Miguel Angel Moratinos, Foreign Minister of Spain, presiding in the EU, spoke in an exclusive interview with Trend News European Desk.
As expected, opposition leader Viktor Yanukovych has won the February 7 presidential election runoff. Unlike in 2004, when Yanukovych lost a controversial poll to Viktor Yushchenko and his supporters were accused of large-scale election fraud, this time international observers said the election was free and fair. However, Prime Minister Yulia Tymoshenko has not recognized her defeat. If Yanukovych fails to form a new coalition in parliament on the spur of the moment in order to oust Tymoshenko from the government, Ukraine will face several months of uncertainty and probably early parliamentary polls.
After several delays, the long-awaited new Russian military doctrine was finally approved by President Dmitry Medvedev on February 5. The document did not include the rumored lowering of the nuclear threshold, despite recent public comments on the issue to the contrary made by the Secretary and Deputy Secretary respectively of the Security Council, Nikolai Patrushev and Yuri Baluyevskiy.
On January 20, the Turkish Ambassador to Kazakhstan, Atilla Gunay, met the Kazakh Defense Minister Adilbek Zhaksybekov in Astana as part of a series of recent meetings to foster bilateral dialogue. Centered on military cooperation, it came three months after Kazakhstan’s President Nursultan Nazarbayev visited Ankara to sign a strategic partnership agreement that emphasized closer military collaboration between the two countries.
Russia’s present dilemma could be described as modernization or marginalization (“M or M”). This is more or less clear to Russia’s leaders. Putin evoked it in his “millennium article” in December 1999; Medvedev’s current speeches and articles echo some of the themes raised by Putin early in his presidency. One can also mention “Putin’s plan” (2007-8), also known as Strategy-2020, as a blueprint for modernization.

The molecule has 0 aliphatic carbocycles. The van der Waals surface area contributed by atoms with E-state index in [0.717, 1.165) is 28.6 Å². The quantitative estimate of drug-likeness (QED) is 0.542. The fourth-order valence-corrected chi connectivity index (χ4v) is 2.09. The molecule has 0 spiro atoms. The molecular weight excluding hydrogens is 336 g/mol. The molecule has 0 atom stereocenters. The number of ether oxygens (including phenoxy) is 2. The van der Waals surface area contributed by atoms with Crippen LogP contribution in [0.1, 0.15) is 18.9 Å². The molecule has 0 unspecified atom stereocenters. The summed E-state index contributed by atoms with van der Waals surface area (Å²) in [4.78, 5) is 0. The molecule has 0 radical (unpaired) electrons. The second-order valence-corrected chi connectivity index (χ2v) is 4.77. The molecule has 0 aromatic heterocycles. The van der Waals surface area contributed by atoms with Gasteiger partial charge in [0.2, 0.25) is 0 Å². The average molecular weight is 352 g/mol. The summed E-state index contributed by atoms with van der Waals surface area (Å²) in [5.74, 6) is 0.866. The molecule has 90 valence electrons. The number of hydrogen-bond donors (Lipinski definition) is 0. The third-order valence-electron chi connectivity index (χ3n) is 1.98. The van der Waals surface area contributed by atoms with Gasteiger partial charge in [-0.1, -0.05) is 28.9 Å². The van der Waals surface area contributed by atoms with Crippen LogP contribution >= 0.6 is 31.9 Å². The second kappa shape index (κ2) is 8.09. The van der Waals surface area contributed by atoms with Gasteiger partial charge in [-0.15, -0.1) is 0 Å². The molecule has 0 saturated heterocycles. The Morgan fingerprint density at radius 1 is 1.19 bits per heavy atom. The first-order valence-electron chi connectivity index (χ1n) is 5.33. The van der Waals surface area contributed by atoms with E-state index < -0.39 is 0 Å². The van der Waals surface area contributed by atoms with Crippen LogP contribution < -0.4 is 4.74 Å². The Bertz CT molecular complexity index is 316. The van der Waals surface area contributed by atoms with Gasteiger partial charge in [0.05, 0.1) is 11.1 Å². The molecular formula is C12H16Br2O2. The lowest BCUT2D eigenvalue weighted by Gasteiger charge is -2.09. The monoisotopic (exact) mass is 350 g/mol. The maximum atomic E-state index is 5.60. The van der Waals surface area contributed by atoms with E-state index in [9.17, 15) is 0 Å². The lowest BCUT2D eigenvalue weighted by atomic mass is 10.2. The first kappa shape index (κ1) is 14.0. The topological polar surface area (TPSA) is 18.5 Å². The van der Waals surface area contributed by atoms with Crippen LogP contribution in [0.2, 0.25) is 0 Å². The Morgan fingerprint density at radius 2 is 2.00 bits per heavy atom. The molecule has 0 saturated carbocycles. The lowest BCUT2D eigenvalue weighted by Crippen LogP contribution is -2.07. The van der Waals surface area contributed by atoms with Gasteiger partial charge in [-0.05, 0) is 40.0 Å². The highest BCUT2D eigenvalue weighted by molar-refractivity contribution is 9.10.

High-ranking Chinese representative for the first time attending Munich Security Conference
The first meeting of the U.S.-Russia Bilateral Presidential Commission’s Civil Society Working Group was held in Washington on January 27. The group is part of a larger effort begun last summer by U.S. President Barack Obama and Russian President Dmitry Medvedev to reset relations between the two countries and explore new opportunities for partnership. The two co-chairs of the group are Michael McFaul, special assistant to Obama and senior director for Russian affairs at the National Security Council, and Vladislav Surkov, first deputy chairman of the Russian presidential administration.
Nursultan Nazarbayev has ruled Kazakhstan as the oil-rich central Asian nation’s president since its independence in 1991. The world’s largest land-locked state is taking a heightened interest in the turbulent region’s problems since it has taken up the chairmanship of the intergovernmental Organization for Security and Co-operation in Europe (OSCE). Euronews spoke to President Nazarbayev in Almaty.
For his outstanding leadership advancing the cause of peace Javier Solana, former High Representative for the Common Foreign and Security Policy of the European Union and Secretary General of NATO, will receive the Ewald-von-Kleist Award of the Munich Security Conference this coming Saturday, February 6th. The prize will be awarded for the second time this year. Last year’s laureate was the former US-Secretary of State, Henry Kissinger.
Angela Merkel and Nicolas Sarkozy have unveiled a new 10-year plan, including 80 projects designed to improve Franco-German cooperation. The goal is also to better promote European ideas globally.
Polish-German relations are still full of a number of difficulties and mutual claims
2010 is very momentous for the OSCE: the 35th anniversary of the Helsinki Final Act as well as the 20th anniversary of the Charter of Paris, which has put an end to the ‘Сold War’, are to be marked.
Moldova and Ukraine pose problems for each other on the way to Europe, but in fact the main task for both of them is to overcome the common Soviet past.
The Russian factor in this year’s Ukrainian presidential elections is essentially a straw man and far less important key than five years ago. Russian political technologists openly worked for one candidate (Viktor Yanukovych), while Moscow allegedly sought to poison the opposition candidate (Viktor Yushchenko) and President Vladimir Putin visited Kyiv on the eve of the first and second rounds to endorse Yanukovych. Putin congratulated Yanukovych on his “victory” two days after the second round –and one day before the central election commission had released the official results.
The economic and financial crisis of the past year underscored the extent to which, after experiencing the ‘globalisation of opportunities’, we are now facing the ‘globalisation of problems.’ This shift reflects the transformation of a world which has become much more interconnected, interdependent and complex, characterized by many new state and non-state players.